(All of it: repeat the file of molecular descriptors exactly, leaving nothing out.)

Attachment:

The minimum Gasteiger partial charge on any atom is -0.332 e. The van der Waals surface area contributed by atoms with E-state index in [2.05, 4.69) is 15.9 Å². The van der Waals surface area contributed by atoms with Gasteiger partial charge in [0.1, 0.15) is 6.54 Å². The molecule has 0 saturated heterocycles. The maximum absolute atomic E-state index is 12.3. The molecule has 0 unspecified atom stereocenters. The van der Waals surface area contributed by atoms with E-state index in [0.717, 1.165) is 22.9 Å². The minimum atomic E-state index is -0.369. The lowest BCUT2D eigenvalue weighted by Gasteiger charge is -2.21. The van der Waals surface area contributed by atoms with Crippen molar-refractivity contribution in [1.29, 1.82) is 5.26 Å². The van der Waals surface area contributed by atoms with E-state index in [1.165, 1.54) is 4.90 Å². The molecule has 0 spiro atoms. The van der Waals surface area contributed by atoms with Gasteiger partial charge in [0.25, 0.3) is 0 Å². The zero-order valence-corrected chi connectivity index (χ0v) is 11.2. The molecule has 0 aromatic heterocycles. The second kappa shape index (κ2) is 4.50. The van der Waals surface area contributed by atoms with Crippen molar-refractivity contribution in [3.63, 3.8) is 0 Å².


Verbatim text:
The minimum Gasteiger partial charge on any atom is -0.332 e. The van der Waals surface area contributed by atoms with E-state index in [2.05, 4.69) is 15.9 Å². The van der Waals surface area contributed by atoms with Gasteiger partial charge in [0.1, 0.15) is 6.54 Å². The molecule has 0 saturated heterocycles. The maximum absolute atomic E-state index is 12.3. The molecule has 0 unspecified atom stereocenters. The van der Waals surface area contributed by atoms with E-state index in [0.717, 1.165) is 22.9 Å². The minimum atomic E-state index is -0.369. The lowest BCUT2D eigenvalue weighted by Gasteiger charge is -2.21. The van der Waals surface area contributed by atoms with Crippen molar-refractivity contribution in [1.29, 1.82) is 5.26 Å². The van der Waals surface area contributed by atoms with E-state index in [1.165, 1.54) is 4.90 Å². The molecule has 0 spiro atoms. The van der Waals surface area contributed by atoms with Gasteiger partial charge in [0.25, 0.3) is 0 Å². The zero-order valence-corrected chi connectivity index (χ0v) is 11.2. The molecule has 0 aromatic heterocycles. The second kappa shape index (κ2) is 4.50. The van der Waals surface area contributed by atoms with Crippen molar-refractivity contribution in [3.63, 3.8) is 0 Å².